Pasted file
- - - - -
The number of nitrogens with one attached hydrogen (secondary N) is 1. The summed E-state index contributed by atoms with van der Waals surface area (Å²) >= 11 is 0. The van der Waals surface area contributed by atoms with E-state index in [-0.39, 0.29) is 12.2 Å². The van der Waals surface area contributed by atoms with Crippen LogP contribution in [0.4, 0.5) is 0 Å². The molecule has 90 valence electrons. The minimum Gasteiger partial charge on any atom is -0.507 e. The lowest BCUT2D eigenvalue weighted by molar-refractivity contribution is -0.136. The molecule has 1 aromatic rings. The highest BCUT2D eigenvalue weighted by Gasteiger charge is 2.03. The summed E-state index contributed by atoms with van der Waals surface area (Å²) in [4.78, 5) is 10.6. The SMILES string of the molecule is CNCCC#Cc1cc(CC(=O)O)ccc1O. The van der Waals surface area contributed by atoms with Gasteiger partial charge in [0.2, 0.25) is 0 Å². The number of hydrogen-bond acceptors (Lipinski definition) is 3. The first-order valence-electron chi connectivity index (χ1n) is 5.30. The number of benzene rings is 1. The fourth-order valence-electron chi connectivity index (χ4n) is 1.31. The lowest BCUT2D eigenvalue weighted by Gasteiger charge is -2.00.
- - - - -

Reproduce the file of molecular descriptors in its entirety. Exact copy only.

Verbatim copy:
The number of nitrogens with one attached hydrogen (secondary N) is 1. The summed E-state index contributed by atoms with van der Waals surface area (Å²) >= 11 is 0. The van der Waals surface area contributed by atoms with E-state index in [-0.39, 0.29) is 12.2 Å². The van der Waals surface area contributed by atoms with Crippen LogP contribution in [0.4, 0.5) is 0 Å². The molecule has 90 valence electrons. The minimum Gasteiger partial charge on any atom is -0.507 e. The lowest BCUT2D eigenvalue weighted by molar-refractivity contribution is -0.136. The molecule has 1 aromatic rings. The highest BCUT2D eigenvalue weighted by Gasteiger charge is 2.03. The summed E-state index contributed by atoms with van der Waals surface area (Å²) in [4.78, 5) is 10.6. The SMILES string of the molecule is CNCCC#Cc1cc(CC(=O)O)ccc1O. The van der Waals surface area contributed by atoms with Gasteiger partial charge in [0.2, 0.25) is 0 Å². The number of hydrogen-bond acceptors (Lipinski definition) is 3. The first-order valence-electron chi connectivity index (χ1n) is 5.30. The number of benzene rings is 1. The fourth-order valence-electron chi connectivity index (χ4n) is 1.31. The lowest BCUT2D eigenvalue weighted by Gasteiger charge is -2.00.